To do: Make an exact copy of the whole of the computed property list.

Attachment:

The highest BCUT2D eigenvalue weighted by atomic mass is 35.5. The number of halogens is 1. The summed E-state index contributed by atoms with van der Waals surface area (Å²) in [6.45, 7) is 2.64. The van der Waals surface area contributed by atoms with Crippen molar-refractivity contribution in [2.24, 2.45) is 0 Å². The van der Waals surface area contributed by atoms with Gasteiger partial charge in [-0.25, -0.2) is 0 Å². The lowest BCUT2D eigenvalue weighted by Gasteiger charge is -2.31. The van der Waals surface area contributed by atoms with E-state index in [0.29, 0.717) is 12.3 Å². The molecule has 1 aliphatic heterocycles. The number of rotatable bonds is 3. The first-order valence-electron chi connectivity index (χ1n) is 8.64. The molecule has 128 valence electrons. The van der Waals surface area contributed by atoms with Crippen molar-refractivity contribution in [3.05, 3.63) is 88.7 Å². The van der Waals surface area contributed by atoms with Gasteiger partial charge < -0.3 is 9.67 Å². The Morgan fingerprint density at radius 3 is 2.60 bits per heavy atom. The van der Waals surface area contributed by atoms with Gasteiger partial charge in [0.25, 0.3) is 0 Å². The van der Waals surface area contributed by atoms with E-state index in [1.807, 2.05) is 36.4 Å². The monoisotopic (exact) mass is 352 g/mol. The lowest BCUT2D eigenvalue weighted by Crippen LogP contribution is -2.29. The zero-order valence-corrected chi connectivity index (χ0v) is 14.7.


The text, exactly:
The highest BCUT2D eigenvalue weighted by atomic mass is 35.5. The number of halogens is 1. The summed E-state index contributed by atoms with van der Waals surface area (Å²) in [6.45, 7) is 2.64. The van der Waals surface area contributed by atoms with Crippen molar-refractivity contribution in [2.24, 2.45) is 0 Å². The van der Waals surface area contributed by atoms with Gasteiger partial charge in [-0.25, -0.2) is 0 Å². The lowest BCUT2D eigenvalue weighted by Gasteiger charge is -2.31. The van der Waals surface area contributed by atoms with E-state index in [0.29, 0.717) is 12.3 Å². The molecule has 1 aliphatic heterocycles. The number of rotatable bonds is 3. The first-order valence-electron chi connectivity index (χ1n) is 8.64. The molecule has 128 valence electrons. The van der Waals surface area contributed by atoms with Crippen molar-refractivity contribution in [3.05, 3.63) is 88.7 Å². The van der Waals surface area contributed by atoms with Gasteiger partial charge < -0.3 is 9.67 Å². The Morgan fingerprint density at radius 3 is 2.60 bits per heavy atom. The van der Waals surface area contributed by atoms with Gasteiger partial charge in [0.25, 0.3) is 0 Å². The van der Waals surface area contributed by atoms with E-state index in [1.807, 2.05) is 36.4 Å². The monoisotopic (exact) mass is 352 g/mol. The lowest BCUT2D eigenvalue weighted by Crippen LogP contribution is -2.29. The zero-order valence-corrected chi connectivity index (χ0v) is 14.7.